World Bulletin / News Desk
China's job market could turn for the worse and the government needs to step up efforts to create more jobs, Premier Wen Jiabao said in remarks published on Wednesday, underscoring official concerns about an economic slowdown.
"Currently and in the future, China's employment situation will become more complex and more severe," the official China Securities Journal quoted Wen as saying.
"The task of promoting full employment will be very heavy and we must make greater efforts to achieve it," he added.
Compared with 2008/09 when a sudden collapse of exports sent some 20 million Chinese migrant workers homebound, China's job market has remained relatively tight so far this year, partly reflecting the country's demographic shifts.
But job cuts could be on the rise as small- and mid-sized exporters are increasingly struggling with slackening orders, rapid wage increases and higher raw material costs.
Many college graduates are struggling to find jobs.
Maintaining social stability is crucial for Beijing as the country heads into a once-in-a-decade leadership transition.
Wen called for all levels of government to give top priority to job creation when they formulate economic plans and more jobs should be created during the process of economic restructuring and urbanisation.
"We need to maintain steady and relatively fast economic growth to help create jobs," Wen said.
A parliamentary meeting on Tuesday concluded that China's economic recovery is not solid, and that Beijing needs to boost investment to bolster flagging economic growth but spending must be adjusted to avoid waste.
China's annual economic growth slowed to 7.6 percent in the second quarter, just above the government's 7.5 percent full year target and the weakest quarter since Q1 2009 when the global financial crisis choked world trade flows and saw 20 million Chinese jobs axed in a matter of months.
After U.S. Federal Reserve Chair Janet Yellen indicated that the central bank was poised to raise interest rates, European stock markets fall.
Italian company Enel will invest 18 billion euro for renewable energy sources in Africa.
Azerbaijani president said in a statement that Southern Gas Corridor project will supply neighboring and European countries for a 100 years
Oil prices rose above $60 due to Iran's call for oil production cut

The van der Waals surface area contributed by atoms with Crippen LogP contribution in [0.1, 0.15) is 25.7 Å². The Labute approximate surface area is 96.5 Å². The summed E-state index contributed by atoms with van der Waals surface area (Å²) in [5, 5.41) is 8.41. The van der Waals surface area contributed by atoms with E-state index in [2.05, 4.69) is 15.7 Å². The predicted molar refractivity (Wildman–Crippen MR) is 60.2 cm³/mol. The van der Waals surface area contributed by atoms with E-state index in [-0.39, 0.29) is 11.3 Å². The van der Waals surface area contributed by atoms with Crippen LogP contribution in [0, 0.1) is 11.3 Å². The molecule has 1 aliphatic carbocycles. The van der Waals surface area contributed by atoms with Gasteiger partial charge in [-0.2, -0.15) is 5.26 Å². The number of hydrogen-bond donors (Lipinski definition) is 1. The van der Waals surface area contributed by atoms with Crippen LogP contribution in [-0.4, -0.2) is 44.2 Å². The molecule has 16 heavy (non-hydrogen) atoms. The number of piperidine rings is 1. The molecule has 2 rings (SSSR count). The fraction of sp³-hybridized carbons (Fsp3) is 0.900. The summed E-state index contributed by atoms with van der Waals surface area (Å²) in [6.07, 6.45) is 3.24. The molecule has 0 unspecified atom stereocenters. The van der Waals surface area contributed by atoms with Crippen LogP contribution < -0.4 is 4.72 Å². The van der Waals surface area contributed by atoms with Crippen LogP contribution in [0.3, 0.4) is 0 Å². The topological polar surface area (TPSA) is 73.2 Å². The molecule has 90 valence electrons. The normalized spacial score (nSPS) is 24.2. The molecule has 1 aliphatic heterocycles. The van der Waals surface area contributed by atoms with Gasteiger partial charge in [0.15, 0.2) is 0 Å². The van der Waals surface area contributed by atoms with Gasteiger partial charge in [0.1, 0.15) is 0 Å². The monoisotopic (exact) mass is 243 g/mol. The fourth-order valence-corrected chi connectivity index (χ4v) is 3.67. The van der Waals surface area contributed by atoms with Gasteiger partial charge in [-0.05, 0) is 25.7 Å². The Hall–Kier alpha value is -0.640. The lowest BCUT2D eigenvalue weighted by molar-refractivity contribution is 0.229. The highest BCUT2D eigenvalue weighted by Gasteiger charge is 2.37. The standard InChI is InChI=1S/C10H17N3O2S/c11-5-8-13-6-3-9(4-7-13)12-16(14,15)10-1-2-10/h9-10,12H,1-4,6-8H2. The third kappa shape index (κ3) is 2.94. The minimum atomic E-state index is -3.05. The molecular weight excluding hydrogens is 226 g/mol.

Economic growth in the Euro-Zone is not at desired levels.
Director and Global Head of Islamic Finance at Standard & Poor's says that growing market for sukuk and new players mark 'significant interest' in Islamic finance.
The Ministry of Finance said that Denmark has written to China to "announce its intention to apply to be a founding member" of the AIIB.
Experts state that the crisis poses risks to the region, which is significant for oil production and exports in the world.
Federal Reserve removes word 'patient;' interest rate increase expected within months. Yellen says timing of rate rise 'not decided,' but will come anytime after April; holds current rates at 0 to 0.25 pct.
Many emerging-market currencies have fallen against the dollar in recent weeks
Anticipated Federal Reserve interest rate hikes making dollar strong against most emerging market currencies, Deputy Prime Minister Ali Babacan says.
European Statistical Agency says slight decline fuelled by drop in production of durable consumer goods.
EU will use all its foreign policy instruments to establish strategic energy partnerships with producing and transit countries.
Dollar strength and waning investor confidence are driving the lira lower
Greece has already received two bailouts totalling 240 billion euros but fellow euro zone member Ireland said last week that it would have to negotiate a third programme.
The Ukraine crisis has tested the loyalties of Bulgaria, a Balkan country with historical ties to Moscow and heavily dependent on Russian energy supplies.